In one embodiment, a dedicated "mouse" key could be provided such that mouse mode is entered for the duration that the mouse key is held down. In another embodiment, the dedicated mouse key could include a "sticky" key, such that a tap of the key switches between modes.
In a further embodiment, the modes could be switched when the user concurrently taps an arbitrary combination of the keys. For example, in one embodiment, the arbitrary combination of the keys could include any four of keys. In another embodiment, the arbitrary combination of the keys could be restricted to adjacent keys in order to affect the mode switch.
In Apple's patent FIG. 2 we see an illustration of a process for switching between typing and mouse operations using the keyboard. In mouse mode in the illustrated embodiment, the hand that is not being used for pointing or gesturing could hold down a number of adjacent keys (e.g., 2, 3, or 4) while the other hand/fingers move about the keyboard surface and are tracked by the motion sensing circuitry.
For example, while a dedicated mouse key is held down or if a 4-key tap occurs (block 200), the keyboard could enter mouse mode such that motion sensing circuitry tracks hand/finger motion (block 205). If not, the keyboard could remain in typing mode and hand/finger motion could be ignored (block 210). While two keys are held down (block 215), motion sensing circuitry could track hand/finger motion to effect a pan (for detected horizontal motion) and scroll (for detected vertical motion) (block 220).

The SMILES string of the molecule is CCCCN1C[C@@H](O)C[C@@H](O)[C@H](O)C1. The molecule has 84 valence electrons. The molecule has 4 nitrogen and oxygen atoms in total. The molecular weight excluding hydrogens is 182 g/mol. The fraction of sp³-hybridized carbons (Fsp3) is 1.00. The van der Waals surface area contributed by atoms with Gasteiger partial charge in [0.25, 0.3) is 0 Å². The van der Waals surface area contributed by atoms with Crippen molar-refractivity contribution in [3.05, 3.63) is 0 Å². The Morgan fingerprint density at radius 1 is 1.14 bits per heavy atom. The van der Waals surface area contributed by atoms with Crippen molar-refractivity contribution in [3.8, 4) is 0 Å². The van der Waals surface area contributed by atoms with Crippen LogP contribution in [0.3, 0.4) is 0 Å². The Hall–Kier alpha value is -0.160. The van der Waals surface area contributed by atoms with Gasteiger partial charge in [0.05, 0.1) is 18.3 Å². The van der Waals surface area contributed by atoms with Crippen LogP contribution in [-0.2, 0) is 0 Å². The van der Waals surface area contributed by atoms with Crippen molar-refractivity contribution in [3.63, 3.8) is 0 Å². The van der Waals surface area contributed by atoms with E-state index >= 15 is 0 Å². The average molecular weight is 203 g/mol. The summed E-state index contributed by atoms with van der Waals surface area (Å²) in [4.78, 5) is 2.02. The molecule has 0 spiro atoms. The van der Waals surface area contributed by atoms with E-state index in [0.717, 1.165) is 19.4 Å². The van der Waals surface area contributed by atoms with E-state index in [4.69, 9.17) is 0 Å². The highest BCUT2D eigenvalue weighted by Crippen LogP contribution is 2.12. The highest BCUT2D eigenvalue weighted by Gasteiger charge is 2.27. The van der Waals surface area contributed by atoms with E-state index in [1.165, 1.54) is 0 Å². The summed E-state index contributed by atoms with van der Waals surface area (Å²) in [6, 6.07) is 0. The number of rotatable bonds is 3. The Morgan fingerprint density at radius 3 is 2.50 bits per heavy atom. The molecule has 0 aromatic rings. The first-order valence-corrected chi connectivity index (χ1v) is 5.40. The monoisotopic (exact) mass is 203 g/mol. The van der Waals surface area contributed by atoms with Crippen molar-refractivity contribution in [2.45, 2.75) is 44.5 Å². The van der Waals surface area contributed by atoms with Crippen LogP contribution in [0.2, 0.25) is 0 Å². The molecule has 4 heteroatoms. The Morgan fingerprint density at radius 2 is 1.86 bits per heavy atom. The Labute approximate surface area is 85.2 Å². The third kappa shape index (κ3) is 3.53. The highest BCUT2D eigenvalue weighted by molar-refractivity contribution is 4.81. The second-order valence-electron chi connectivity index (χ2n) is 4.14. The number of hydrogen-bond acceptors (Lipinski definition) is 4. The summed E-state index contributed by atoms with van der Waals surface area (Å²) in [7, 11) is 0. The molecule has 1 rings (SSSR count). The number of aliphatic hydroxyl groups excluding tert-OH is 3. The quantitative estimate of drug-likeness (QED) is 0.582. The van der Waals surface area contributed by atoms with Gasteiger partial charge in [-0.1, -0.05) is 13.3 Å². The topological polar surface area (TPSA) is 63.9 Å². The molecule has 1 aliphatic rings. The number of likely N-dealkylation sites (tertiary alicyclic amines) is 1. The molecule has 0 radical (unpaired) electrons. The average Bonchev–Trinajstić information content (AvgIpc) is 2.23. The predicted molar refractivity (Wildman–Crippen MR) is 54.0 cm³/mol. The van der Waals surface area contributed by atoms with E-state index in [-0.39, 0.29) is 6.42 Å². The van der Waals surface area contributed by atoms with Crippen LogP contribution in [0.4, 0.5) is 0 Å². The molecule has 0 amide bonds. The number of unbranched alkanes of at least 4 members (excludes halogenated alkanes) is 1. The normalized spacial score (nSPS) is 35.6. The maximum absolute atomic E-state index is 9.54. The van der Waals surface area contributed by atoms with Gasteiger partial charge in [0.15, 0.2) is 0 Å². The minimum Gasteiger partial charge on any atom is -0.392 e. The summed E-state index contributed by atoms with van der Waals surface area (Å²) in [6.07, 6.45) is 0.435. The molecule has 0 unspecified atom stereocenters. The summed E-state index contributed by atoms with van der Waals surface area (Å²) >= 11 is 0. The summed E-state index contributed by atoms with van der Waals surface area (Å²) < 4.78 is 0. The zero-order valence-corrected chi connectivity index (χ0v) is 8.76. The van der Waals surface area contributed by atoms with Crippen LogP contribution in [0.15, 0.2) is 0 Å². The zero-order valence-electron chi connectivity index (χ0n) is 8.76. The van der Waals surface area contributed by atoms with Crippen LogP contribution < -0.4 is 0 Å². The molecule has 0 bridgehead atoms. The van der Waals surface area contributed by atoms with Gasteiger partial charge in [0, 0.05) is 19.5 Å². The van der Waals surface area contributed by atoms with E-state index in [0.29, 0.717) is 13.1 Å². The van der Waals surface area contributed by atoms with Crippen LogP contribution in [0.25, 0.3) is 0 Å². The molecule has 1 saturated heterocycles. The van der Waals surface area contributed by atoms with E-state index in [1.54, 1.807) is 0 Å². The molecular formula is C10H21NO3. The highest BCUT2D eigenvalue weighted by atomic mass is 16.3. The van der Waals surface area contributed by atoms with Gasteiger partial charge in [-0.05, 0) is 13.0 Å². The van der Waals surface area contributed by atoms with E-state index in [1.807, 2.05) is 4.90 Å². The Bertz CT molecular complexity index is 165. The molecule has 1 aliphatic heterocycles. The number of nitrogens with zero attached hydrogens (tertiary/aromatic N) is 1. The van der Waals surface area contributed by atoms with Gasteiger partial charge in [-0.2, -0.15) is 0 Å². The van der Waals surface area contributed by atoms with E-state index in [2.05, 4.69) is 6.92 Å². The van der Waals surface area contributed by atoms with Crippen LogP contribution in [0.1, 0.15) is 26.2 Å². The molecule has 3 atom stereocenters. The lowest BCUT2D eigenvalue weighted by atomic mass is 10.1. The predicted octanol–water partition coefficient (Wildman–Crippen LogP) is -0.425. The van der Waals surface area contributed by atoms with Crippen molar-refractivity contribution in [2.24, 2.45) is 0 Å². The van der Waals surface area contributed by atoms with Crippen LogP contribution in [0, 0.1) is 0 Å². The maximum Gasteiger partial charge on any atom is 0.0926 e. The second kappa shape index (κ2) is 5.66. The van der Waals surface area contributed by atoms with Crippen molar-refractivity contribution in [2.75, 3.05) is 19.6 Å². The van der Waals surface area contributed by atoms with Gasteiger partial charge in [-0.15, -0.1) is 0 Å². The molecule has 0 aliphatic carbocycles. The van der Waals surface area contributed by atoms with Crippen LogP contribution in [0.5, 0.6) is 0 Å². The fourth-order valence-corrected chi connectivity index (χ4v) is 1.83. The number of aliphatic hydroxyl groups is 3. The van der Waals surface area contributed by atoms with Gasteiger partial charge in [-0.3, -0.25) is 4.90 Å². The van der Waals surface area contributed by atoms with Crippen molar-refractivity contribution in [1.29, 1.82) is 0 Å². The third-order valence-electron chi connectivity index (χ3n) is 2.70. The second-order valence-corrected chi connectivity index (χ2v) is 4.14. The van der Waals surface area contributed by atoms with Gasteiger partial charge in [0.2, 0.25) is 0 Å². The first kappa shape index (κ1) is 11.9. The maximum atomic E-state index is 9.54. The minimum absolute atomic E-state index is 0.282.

The keyboard could also interpret a two-key tap (block 225) as a primary click (similar to a left click on a conventional mouse) (block 230). While three keys are held down (block 235), the motion sensing circuitry could track hand/finger motion to effect a drag operation (similar to a click-hold and drag operation by a conventional mouse) (block 240). The keyboard could also interpret a three-key tap (block 245) as a secondary click (similar to a right click on a conventional mouse) (block 250).
And finally in Apple's patent FIG. 3B, key press hand 300 could hold down two adjacent keys while the hand/finger movement of motion hand 310 could be tracked by the motion sensing circuitry. Up and down movement could control scroll while left and right movement could control pan.